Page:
The Atlantic reports that if you're a Facebook user, chances are you've heard of "farming" on the social networking site.
The trend story credits "Farmville", a virtual farming simulation, as "the most popular game on Facebook". Players can create their own farm and plant crops in hopes of achieving healthier fields, bigger buildings, and decorations.
Interest in this genre of fake "farming" started in 1996 with the introduction of the successful Harvest Moon series from Super Nintendo. Even Harvest Moon representatives were surprised by the game's popularity.
"The game consisted of mostly simple, repetitive tasks and a lot of waiting," the representatives said. "For some reason, gamers really wanted to do this."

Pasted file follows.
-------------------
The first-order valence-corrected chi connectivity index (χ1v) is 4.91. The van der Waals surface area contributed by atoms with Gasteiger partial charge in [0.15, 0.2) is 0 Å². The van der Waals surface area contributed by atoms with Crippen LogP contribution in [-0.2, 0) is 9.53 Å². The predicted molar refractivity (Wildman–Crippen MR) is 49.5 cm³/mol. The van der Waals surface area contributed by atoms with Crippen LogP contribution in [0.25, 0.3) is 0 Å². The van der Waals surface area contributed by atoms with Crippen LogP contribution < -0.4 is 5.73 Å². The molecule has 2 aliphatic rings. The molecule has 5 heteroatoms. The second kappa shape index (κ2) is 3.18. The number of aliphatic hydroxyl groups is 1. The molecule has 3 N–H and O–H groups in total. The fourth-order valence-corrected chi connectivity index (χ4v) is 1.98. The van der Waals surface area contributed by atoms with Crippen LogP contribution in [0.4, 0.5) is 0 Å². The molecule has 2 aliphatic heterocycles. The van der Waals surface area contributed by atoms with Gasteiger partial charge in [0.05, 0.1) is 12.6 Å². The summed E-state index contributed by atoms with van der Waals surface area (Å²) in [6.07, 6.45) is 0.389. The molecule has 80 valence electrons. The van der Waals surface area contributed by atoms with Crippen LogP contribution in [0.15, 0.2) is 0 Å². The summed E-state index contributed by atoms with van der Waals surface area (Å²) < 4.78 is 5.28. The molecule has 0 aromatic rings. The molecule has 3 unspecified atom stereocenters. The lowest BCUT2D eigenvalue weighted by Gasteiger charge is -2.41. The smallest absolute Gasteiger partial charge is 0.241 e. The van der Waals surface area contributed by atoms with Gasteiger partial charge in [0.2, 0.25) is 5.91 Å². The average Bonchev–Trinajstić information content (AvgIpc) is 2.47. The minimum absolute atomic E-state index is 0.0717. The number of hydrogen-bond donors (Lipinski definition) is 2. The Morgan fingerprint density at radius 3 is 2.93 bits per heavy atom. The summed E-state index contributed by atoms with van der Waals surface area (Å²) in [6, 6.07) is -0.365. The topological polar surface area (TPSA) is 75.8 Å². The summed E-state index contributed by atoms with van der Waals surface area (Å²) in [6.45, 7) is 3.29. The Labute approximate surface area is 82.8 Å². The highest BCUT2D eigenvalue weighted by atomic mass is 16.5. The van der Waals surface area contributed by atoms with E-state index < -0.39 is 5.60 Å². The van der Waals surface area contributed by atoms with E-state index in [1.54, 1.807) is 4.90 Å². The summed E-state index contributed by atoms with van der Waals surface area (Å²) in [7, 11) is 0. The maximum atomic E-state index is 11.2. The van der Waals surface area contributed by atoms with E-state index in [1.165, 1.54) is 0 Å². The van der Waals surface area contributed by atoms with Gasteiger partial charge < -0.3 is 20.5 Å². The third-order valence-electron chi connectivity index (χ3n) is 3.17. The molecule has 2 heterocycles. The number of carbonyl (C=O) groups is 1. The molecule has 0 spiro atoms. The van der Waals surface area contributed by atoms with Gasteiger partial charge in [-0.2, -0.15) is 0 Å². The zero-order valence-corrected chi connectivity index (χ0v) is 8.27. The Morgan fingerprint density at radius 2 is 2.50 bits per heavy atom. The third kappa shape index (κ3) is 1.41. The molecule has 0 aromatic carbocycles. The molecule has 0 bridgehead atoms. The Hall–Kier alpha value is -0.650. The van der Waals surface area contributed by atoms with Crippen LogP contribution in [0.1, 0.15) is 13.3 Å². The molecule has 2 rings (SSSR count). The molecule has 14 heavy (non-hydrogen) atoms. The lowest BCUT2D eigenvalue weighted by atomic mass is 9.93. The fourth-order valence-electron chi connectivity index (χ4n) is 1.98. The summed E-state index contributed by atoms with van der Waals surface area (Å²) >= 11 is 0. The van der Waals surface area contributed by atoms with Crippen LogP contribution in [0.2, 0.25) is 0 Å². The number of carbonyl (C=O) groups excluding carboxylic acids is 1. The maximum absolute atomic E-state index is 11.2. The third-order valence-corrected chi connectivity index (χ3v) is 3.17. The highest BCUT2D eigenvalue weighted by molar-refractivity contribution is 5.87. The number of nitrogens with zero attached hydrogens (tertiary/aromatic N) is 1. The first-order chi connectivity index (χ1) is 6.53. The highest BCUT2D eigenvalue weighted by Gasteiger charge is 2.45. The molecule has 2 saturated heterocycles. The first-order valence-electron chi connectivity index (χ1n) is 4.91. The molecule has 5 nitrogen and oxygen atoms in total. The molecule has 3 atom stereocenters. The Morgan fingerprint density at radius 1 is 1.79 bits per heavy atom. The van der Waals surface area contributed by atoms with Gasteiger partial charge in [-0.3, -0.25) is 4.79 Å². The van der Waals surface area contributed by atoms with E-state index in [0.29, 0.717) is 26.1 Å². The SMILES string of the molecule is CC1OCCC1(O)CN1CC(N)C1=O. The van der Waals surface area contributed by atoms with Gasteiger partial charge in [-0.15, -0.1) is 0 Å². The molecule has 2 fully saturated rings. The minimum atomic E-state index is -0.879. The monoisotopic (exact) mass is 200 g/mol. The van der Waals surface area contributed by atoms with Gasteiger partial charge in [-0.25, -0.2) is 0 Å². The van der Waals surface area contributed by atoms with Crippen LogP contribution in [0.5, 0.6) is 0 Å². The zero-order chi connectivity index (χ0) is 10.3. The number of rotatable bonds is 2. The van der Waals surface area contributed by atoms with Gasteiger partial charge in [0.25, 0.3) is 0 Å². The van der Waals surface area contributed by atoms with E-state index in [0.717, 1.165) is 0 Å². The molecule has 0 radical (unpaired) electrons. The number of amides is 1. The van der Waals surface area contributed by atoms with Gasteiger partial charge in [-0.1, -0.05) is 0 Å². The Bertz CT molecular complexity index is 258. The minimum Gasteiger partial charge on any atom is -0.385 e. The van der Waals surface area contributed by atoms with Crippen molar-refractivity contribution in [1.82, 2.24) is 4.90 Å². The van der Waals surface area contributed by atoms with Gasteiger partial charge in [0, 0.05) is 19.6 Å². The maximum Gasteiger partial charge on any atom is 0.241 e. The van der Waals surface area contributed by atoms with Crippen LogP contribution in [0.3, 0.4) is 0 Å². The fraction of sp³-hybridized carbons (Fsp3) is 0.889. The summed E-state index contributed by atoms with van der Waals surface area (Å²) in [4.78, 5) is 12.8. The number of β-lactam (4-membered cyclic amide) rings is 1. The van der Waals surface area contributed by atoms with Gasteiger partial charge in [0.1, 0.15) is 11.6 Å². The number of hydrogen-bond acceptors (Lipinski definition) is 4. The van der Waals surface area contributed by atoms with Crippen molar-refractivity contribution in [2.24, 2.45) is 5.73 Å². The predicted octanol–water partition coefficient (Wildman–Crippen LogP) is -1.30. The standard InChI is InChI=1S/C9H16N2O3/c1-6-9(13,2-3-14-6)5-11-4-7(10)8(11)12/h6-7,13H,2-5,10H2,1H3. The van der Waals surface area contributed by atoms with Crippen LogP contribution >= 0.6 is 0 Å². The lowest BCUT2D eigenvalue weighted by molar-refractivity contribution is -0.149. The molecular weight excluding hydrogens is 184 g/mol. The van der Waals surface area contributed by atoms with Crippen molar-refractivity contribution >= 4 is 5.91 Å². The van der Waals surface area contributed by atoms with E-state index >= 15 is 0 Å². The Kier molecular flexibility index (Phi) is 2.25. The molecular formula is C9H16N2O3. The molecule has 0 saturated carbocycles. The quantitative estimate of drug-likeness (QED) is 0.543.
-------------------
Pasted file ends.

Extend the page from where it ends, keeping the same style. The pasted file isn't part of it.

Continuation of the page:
While the farm animals and vegetables in Farmville are virtual, the money is very real. The most interesting aspect of the feature is the fact that the Farmville application generates a sizeable amount of income.
Players are willing to pay real currency in hopes of improving their farms and advancing in the game. Zynga reported the transactions from Farmville gamers made up a third of their annual income.
The structure of the article is particularly efficient in that it relies heavily on visual graphics to help the reader understand the topic. There's a freeze-frame photo from a typical farm in Farmville below the heading and a pop-out quote mid-feature that offers a better understanding of why people would pay for a product only available in a virtual world.